When I was a kid, we used to play Home Run Derby. We’d usually hit baseballs, but occasionally we’d hit tennis balls or (old) golf balls. Baseballs flew farther than tennis balls, but golf balls flew the farthest of all.
In fact, I could stand at one end of a local pond, throw a golf ball to myself (it ain’t that hard, I’m not sure why you think making contact would be difficult), and damn near hit the ball across the pond using an aluminum baseball bat. I was 11 or 12 years old. The pond’s probably 500 feet long.
i was using an aluminum bat that i use for softball. and once again it is not scientific at all. but even when i pured one with the bat it would not have even have come close to heeling one off of my driver.
and 500 foot is about a nine iron. give me a driver and if you let me swing away 1,000 foot is pretty reasonable. seems to be a significant difference.
matter of fact i can’t think of a major league baseball park that you couldn’t just plink 9 irons out from home plate all day. give anyone with a modicum of skill a driver and the ball would still be going up as it exits the playing field.
You definitely can’t hit a golf ball as far with a baseball bat as you can with a driver; however, using a baseball bat is probably about as good as driving with a 7-iron, which you can get by with on a golf course.
jeebus, i don’t know what courses you play. but when i really whale a 7 iron i might get 190 yards or so (more likely 180). on a fracking 460 yard par 4 that would leave 270 or more to get home. that’s at the limit of my three wood. i don’t want to be hitting to many three wood approaches to par fours to have any kind of chance at a decent score.
whoops, i went and checked and it is actually a 10 degree old karsten war bird. but from what i understand they always played a little lighter than the stated loft. crap, the original big bertha i got was an 9 degree with a slight hood and i still get that sucker into the clouds.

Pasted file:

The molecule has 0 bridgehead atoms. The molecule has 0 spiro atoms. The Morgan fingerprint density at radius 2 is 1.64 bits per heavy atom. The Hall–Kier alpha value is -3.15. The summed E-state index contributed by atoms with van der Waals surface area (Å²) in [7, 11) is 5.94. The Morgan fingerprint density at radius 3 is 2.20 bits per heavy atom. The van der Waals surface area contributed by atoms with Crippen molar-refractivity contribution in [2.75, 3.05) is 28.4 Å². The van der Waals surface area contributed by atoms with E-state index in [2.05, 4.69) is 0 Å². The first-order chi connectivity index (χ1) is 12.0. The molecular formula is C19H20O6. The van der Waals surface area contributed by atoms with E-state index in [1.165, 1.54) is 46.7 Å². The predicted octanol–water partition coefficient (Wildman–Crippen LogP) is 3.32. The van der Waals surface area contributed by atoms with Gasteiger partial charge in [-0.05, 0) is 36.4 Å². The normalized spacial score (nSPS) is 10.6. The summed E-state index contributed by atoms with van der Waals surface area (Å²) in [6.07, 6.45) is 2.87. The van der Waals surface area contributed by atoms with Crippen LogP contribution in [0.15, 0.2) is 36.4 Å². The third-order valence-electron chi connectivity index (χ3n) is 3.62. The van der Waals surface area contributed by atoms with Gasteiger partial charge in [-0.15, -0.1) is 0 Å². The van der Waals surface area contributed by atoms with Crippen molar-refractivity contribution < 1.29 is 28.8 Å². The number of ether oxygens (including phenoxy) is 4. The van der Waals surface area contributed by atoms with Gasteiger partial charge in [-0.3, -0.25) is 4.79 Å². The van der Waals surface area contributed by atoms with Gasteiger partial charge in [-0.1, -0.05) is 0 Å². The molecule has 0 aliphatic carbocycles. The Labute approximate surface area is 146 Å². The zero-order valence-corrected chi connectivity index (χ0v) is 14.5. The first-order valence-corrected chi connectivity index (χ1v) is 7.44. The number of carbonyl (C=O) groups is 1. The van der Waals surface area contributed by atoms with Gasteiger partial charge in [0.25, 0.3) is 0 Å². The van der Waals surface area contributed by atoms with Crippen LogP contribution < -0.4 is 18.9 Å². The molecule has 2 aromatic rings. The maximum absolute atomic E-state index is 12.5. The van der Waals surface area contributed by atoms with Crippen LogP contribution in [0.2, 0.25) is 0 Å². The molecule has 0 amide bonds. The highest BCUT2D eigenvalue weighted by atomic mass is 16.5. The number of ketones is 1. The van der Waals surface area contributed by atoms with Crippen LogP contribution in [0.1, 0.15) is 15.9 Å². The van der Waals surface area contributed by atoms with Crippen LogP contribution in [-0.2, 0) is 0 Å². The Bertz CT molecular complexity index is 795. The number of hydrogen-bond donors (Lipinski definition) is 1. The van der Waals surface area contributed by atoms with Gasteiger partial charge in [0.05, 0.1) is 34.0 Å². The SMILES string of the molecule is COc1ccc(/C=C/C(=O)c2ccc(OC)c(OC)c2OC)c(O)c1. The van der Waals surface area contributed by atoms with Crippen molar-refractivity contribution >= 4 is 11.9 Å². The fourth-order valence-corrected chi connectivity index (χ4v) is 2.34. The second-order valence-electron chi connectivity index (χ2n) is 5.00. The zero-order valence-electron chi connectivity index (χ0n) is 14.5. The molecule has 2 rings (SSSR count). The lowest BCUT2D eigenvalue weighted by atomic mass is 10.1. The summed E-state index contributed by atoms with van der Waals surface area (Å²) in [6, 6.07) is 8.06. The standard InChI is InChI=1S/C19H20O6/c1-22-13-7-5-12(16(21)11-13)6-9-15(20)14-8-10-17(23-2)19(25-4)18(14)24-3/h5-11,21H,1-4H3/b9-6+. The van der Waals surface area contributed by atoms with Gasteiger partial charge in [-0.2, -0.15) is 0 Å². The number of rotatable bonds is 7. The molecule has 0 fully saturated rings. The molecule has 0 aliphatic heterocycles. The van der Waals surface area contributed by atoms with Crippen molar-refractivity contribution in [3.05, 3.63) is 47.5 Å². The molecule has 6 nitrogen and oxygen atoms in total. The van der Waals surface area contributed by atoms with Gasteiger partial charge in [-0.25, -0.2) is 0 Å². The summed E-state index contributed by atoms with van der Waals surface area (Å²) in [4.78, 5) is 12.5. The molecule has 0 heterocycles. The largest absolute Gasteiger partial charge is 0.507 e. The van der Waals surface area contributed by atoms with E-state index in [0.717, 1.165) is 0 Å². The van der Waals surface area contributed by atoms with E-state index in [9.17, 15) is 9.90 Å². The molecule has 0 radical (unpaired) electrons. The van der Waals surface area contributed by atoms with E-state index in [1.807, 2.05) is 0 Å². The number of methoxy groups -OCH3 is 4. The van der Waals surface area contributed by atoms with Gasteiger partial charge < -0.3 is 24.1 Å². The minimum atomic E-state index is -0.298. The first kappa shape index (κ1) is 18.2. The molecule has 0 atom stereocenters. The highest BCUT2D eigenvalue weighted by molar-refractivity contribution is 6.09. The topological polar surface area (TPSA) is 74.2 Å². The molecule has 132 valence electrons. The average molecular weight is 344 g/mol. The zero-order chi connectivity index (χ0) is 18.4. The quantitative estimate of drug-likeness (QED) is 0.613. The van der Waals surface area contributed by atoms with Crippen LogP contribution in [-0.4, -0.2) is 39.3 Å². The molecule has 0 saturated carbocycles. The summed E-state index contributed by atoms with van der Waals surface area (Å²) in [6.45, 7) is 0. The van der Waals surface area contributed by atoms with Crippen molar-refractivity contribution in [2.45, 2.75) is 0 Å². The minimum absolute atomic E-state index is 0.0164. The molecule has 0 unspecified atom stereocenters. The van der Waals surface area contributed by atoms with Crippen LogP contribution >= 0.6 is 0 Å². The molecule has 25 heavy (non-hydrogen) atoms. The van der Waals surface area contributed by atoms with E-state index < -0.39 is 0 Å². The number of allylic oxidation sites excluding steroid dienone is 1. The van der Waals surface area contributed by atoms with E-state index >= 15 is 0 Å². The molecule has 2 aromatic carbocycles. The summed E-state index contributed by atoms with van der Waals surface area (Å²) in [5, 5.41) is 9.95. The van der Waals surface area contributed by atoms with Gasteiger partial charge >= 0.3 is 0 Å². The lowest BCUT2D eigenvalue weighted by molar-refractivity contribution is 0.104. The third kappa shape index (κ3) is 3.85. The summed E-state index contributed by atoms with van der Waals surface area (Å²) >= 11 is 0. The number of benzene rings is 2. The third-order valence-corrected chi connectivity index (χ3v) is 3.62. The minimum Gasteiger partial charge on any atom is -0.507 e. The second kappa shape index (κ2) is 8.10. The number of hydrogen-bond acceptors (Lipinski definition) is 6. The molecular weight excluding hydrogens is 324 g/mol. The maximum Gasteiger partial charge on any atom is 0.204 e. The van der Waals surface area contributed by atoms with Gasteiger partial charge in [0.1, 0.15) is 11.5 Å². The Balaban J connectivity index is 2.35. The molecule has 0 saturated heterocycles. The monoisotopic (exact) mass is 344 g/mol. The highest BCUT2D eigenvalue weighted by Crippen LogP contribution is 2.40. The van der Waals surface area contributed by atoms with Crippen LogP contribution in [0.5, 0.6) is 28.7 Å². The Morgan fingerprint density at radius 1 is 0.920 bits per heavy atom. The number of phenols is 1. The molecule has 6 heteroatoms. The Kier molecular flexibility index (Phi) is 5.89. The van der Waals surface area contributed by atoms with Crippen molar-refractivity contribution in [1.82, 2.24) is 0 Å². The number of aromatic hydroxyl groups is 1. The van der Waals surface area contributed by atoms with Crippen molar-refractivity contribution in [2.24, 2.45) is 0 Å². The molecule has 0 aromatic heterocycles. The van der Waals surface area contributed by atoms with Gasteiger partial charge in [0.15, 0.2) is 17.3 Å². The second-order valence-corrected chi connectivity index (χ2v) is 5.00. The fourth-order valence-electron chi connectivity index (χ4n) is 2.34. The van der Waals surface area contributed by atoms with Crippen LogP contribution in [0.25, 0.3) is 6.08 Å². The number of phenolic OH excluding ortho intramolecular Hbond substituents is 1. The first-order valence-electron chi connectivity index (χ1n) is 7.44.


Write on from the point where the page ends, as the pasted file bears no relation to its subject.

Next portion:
'course when i got nervous and quick that puppy could kill people on the left side of the fairway.
I don’t think anyone doubts you can hit a golf ball a hell of a lot further than a baseball using a bat. As kids we used to do this just because hitting golf balls with bats made us fell like Babe Ruth; you could hit them amazing distances - by baseball standards.
If you hit a ball 120 yards you just hit a home run down either foul line in any major league ballpark - but in golf terms, that’s a decent nine iron. Shit, I can hit it 120 yards with my pitching wedge.
I believe I could probably nail a golf ball with my 29-ounce Easton about 200 yards. That doesn’t even come close to how far I can hit it with my driver, though.
There’s just a huge gulf between a long baseball shot, though, and a proper drive. A baseball bat simply will not hit a golf ball as far as a driver. It’ll hit it further than it will a baseball, but not as far as a driver. Drivers are, after all, specifically designed to hit golf balls a long way.